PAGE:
If you think about it, Bartimaeus had every reason to expect the worst. He was a blind beggar who sat by the roadside every day, trying to survive on spare change. He was living a very difficult life, and if anybody was going to tone down his level of expectation, you would think it would be Bartimaeus. He could have thought This is useless. It won’t work. Nothing’s going to change. Jesus probably won’t even notice me. Why get my hopes up? No one would have blamed him.

But Bartimaeus dared to hope for something greater in life. He started to think about what might happen instead of what might not happen. There was nothing “toned down” about his level of expectation as he began to shout with all of his might, “Jesus, Son of David, have pity and mercy on me [now]!” Can you hear the insistence in his voice? It’s as if Bartimaeus had decided there was absolutely no way he was going to miss this chance. Even though many in the crowd “censured and reproved him, telling him to keep still” (see Mark 10:48), Bartimaeus would not be quieted. He shouted louder and louder until Jesus stopped and called for him.

Here is one of the most amazing parts of this story: When Bartimaeus was brought to Jesus, the Lord asked him an almost unthinkable question. In verse 51, Jesus said to this blind beggar, What do you want Me to do for you?

That seems like a strange question, doesn’t it? The disciples may have been thinking What do you want me to do for you? Lord, isn’t it obvious? The man is blind. How can You ask him that? But Jesus was asking something deeper—He was asking Bartimaeus: What are you expecting? Are you only expecting a meal? Are you wanting someone to lead you around by the hand? Are you merely expecting a handout?All of those things were certainly things Bartimaeus needed, and if he was living with little faith, he may have settled for one of those things.

But Bartimaeus had a greater level of expectation. When Jesus asked, What do you want Me to do for you? Bartimaeus didn’t hesitate, he didn’t have to think about it, he didn’t wonder if he was asking for too much. Bartimaeus boldly said, Master, let me receive my sight. You probably know the rest of the story. Jesus was greatly moved by Bartimaeus’ faith. Verse 52 says: And Jesus said to him, Go your way; your faith has healed you. And at once he received his sight and accompanied Jesus on the road.

Because Bartimaeus was bold enough to believe for God’s best, that is exactly what he received from the Lord. The same is true in your life, and this is why the level of your expectation is so important to the kind of life you’re going to live. If you don’t expect God to do anything great in your life, He won’t. But if you dare to raise your level of expectation and begin anticipating that God wants to do something great in your life, you’ll begin to dream, believe, ask, and act with a confident boldness, knowing God is for you and has a great plan for your life.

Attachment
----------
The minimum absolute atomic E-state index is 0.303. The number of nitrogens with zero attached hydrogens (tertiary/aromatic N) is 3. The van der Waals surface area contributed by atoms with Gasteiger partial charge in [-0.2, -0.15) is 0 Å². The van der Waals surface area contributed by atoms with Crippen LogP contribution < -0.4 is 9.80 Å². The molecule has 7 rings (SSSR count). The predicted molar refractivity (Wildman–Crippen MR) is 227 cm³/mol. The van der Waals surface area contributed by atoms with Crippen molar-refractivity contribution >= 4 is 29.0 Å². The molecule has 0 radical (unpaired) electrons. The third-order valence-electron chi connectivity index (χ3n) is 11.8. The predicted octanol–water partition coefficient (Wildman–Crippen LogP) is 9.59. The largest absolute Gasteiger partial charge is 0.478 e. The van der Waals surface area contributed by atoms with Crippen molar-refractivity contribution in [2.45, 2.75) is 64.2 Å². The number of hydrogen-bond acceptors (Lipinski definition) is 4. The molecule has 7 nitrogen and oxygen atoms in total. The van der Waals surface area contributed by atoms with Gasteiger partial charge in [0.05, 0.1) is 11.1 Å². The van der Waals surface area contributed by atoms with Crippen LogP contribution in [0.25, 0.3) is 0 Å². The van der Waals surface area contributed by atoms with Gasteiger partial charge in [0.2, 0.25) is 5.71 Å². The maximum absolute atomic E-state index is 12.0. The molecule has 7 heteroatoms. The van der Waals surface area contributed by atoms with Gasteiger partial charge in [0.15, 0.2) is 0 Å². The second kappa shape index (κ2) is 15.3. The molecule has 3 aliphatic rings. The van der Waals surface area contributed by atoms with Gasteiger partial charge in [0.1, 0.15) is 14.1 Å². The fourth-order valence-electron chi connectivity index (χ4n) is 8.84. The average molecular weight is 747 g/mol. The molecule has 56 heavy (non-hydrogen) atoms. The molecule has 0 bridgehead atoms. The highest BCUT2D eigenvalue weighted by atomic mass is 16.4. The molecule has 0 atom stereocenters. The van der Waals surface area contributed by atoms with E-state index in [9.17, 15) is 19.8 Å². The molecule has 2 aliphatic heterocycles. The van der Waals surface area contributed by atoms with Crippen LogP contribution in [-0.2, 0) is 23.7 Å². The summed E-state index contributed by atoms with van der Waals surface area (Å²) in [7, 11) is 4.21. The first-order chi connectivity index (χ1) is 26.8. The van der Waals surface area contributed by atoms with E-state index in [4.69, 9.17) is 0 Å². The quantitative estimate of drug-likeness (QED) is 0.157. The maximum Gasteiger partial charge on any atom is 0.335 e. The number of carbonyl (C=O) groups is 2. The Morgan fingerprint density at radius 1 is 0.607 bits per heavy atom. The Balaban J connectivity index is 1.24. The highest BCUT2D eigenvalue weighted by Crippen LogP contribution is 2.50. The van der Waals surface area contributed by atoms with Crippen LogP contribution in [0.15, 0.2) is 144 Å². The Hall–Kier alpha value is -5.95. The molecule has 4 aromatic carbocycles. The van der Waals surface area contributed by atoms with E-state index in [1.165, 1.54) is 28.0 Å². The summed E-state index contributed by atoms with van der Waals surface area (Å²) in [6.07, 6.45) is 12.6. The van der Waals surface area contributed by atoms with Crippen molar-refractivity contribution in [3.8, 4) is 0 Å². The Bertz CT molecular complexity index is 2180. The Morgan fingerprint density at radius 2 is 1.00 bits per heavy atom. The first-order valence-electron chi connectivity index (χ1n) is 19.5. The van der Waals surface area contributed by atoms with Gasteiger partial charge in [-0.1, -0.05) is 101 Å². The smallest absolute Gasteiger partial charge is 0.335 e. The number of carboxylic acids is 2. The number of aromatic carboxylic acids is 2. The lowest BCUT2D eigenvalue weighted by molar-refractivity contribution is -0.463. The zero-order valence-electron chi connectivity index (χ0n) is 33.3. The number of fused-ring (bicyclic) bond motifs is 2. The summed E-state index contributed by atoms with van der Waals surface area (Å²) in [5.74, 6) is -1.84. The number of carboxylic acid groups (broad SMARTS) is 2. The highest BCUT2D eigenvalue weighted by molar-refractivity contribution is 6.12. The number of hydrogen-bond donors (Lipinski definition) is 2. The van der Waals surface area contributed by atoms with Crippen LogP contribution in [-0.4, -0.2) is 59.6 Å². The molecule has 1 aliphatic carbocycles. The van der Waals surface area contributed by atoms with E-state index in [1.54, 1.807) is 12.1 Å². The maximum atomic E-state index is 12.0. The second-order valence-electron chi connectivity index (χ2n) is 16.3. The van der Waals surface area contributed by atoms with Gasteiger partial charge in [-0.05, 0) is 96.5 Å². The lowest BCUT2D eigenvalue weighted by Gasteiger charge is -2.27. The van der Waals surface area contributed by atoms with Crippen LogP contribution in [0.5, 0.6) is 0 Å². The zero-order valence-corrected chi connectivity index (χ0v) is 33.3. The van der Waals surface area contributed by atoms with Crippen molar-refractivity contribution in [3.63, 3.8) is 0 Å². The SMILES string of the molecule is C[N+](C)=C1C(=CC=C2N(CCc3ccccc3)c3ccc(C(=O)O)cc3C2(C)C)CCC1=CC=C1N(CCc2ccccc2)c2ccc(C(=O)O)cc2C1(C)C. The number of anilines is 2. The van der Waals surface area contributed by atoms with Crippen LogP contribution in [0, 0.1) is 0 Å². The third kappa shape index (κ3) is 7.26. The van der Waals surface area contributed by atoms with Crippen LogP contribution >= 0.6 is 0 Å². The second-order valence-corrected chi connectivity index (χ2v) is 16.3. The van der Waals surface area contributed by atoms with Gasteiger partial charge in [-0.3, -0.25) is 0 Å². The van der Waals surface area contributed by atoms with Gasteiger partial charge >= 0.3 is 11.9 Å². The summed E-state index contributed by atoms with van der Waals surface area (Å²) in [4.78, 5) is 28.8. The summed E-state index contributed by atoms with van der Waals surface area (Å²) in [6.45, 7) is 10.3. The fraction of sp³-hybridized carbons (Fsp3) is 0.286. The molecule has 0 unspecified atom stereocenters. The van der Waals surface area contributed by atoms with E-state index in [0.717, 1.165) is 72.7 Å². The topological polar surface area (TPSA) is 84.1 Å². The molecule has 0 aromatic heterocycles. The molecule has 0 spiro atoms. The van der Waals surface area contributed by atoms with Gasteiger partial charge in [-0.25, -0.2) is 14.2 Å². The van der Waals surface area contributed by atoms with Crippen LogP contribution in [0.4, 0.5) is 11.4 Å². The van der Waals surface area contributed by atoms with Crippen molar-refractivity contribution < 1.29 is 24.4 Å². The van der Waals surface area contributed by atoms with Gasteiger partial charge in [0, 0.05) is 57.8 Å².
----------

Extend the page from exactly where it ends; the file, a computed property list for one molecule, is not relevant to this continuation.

From the book Get Your Hopes Up by Joyce Meyer.

Campus Crusade for Christ; Bill Bright – One More Reason to Praise 


“His presence within us is God’s guarantee that He really will give us all that He promised; and the Spirit’s seal upon us means that God has already purchased us and that He guarantees to bring us to Himself. This is just one more reason for us to praise our glorious God” (Ephesians 1:14).

To me, this wonderful verse means that, as children of God, we have the ability to obey God’s laws if we are filled continually with the Holy Spirit and refuse to obey the old evil nature within us.

In order to live the supernatural life which is available to us through the indwelling Holy Spirit, we must know our rights as children of God. We need to know our spiritual heritage. We must know how to draw upon the inexhaustible, supernatural resources of God’s love, power, forgiveness and abundant grace.

The first step is to learn everything we can about God. We also need to know about the nature of man and why he behaves as he does. The best way to learn who God is, who man is and about our rights as children of God is to spend much time – even at the sacrifice of other needs and demands on our schedules – in reading, studying, memorizing and meditating on the Word of God, and in prayer and witnessing.

Paul wrote to the Christians at Rome, “For His Holy Spirit speaks to us deep in our hearts, and tells us that we really are God’s children. And since we are His children, we will share His treasures – for all God gives to His Son Jesus is now ours too. But if we are to share His glory, we must also share His suffering” (Romans 8:16,17).

Bible Reading: Ephesians 1:15-23

TODAY’S ACTION POINT:  I will acknowledge God’s presence, believe His promises and surrender to His special will for me, and thus will I praise Him throughout the day.

Presidential Prayer Team; A.W. – Monumental Salvation